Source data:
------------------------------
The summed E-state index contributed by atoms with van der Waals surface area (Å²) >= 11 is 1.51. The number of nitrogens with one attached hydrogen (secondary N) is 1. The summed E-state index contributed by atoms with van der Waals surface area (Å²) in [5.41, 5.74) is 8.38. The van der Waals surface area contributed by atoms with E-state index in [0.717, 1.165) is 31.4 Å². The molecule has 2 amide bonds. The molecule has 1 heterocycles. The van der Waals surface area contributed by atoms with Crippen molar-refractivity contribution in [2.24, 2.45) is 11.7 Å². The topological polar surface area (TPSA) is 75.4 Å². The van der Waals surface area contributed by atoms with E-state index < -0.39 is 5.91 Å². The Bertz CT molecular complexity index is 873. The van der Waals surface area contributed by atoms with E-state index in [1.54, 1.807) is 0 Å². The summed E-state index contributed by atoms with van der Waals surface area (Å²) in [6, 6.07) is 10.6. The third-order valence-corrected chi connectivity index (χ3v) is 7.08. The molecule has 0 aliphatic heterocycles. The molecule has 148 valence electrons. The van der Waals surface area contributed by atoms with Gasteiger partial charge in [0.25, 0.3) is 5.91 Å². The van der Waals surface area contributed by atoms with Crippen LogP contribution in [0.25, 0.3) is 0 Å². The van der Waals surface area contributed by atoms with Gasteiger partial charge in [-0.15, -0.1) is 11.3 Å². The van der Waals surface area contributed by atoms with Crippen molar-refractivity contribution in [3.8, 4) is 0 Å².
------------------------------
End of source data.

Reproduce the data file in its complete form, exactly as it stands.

The summed E-state index contributed by atoms with van der Waals surface area (Å²) >= 11 is 1.51. The number of nitrogens with one attached hydrogen (secondary N) is 1. The summed E-state index contributed by atoms with van der Waals surface area (Å²) in [5.41, 5.74) is 8.38. The van der Waals surface area contributed by atoms with E-state index in [0.717, 1.165) is 31.4 Å². The molecule has 2 amide bonds. The molecule has 1 heterocycles. The van der Waals surface area contributed by atoms with Crippen molar-refractivity contribution in [2.24, 2.45) is 11.7 Å². The topological polar surface area (TPSA) is 75.4 Å². The van der Waals surface area contributed by atoms with E-state index < -0.39 is 5.91 Å². The Bertz CT molecular complexity index is 873. The van der Waals surface area contributed by atoms with E-state index in [1.54, 1.807) is 0 Å². The summed E-state index contributed by atoms with van der Waals surface area (Å²) in [6, 6.07) is 10.6. The third-order valence-corrected chi connectivity index (χ3v) is 7.08. The molecule has 0 aliphatic heterocycles. The molecule has 148 valence electrons. The van der Waals surface area contributed by atoms with Gasteiger partial charge in [0.25, 0.3) is 5.91 Å². The van der Waals surface area contributed by atoms with Crippen LogP contribution in [0.25, 0.3) is 0 Å². The van der Waals surface area contributed by atoms with Gasteiger partial charge in [-0.15, -0.1) is 11.3 Å². The van der Waals surface area contributed by atoms with Crippen molar-refractivity contribution in [3.8, 4) is 0 Å².